12. Prepare a written review that the customer can acknowledge as to its condition before cleaning. Be certain that any pre-existing problems or defects are also noted on your invoice.
    13. Check for a cleaning code tag to give you an idea of the materials of construction and proper cleaning method. Unfortunately, the manufacturers are not required to reveal the type of face fabric used, only the filling material. Many manufacturers will tag furniture as solvent-clean-only when it can be wet-cleaned if done carefully. In fact, over 80% of all upholstery can be wet cleaned if proper procedures are followed.
      Upholstery Cleaning codes:
    • Code S and Code D:

    • Dry cleaning by a professional furniture service is recommended.
      Use a mild, water free dry cleaning solvent. CAUTION: Use of water-based or detergent-based cleaners may cause excessive shrinkage. Water stains may become permanent and unable to be removed with solvent cleaning agents. To prevent overall soil, frequent vacuuming or light brushing to remove dust and grime is suggested.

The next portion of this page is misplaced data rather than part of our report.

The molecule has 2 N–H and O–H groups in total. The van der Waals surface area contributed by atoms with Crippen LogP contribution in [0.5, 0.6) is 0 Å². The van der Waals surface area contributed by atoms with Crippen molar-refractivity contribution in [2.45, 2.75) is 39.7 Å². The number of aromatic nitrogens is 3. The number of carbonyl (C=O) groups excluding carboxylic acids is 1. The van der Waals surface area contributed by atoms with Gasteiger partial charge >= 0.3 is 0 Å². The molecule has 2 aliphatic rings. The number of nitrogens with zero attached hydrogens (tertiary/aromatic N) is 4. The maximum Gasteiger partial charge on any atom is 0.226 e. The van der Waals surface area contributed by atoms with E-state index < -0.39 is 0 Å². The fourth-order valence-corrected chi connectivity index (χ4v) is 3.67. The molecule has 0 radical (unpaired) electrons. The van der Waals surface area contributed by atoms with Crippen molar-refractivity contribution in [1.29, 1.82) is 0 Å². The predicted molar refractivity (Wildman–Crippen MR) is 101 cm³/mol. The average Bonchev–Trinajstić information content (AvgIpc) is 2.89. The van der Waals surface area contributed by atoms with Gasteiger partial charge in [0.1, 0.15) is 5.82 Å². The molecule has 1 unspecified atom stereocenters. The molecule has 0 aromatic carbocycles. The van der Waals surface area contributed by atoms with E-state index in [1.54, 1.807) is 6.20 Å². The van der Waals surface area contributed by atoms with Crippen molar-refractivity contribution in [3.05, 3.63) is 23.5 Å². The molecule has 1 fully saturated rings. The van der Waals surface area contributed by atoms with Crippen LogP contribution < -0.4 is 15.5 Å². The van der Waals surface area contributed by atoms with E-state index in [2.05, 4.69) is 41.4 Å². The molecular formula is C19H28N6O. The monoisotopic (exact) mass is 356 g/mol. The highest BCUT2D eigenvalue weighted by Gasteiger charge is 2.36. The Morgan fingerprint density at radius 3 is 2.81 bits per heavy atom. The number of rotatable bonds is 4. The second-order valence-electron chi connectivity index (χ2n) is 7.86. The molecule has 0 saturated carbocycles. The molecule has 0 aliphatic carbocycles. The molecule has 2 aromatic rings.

• Code F:

    • Foam clean.
    • Code W:

    • Clean this fabric with water-based cleaning agents or water-based foam to remove overall soil. Many household cleaning agents are harmful to the color and life of the fabric.
    • Code SW (W/S):

    • Clean this fabric with water-based cleaning agents, foam, or pure solvents. Professional dry cleaning is recommended. To prevent overall soil, frequent vacuuming or light brushing to remove dust and grime is suggested.
    • Code X:

    • Clean this fabric only by vacuuming or light brushing to prevent accumulation of dust or grime. Water-based foam or solvent-based cleaning agents of any kind may cause excessive shrinking or fading.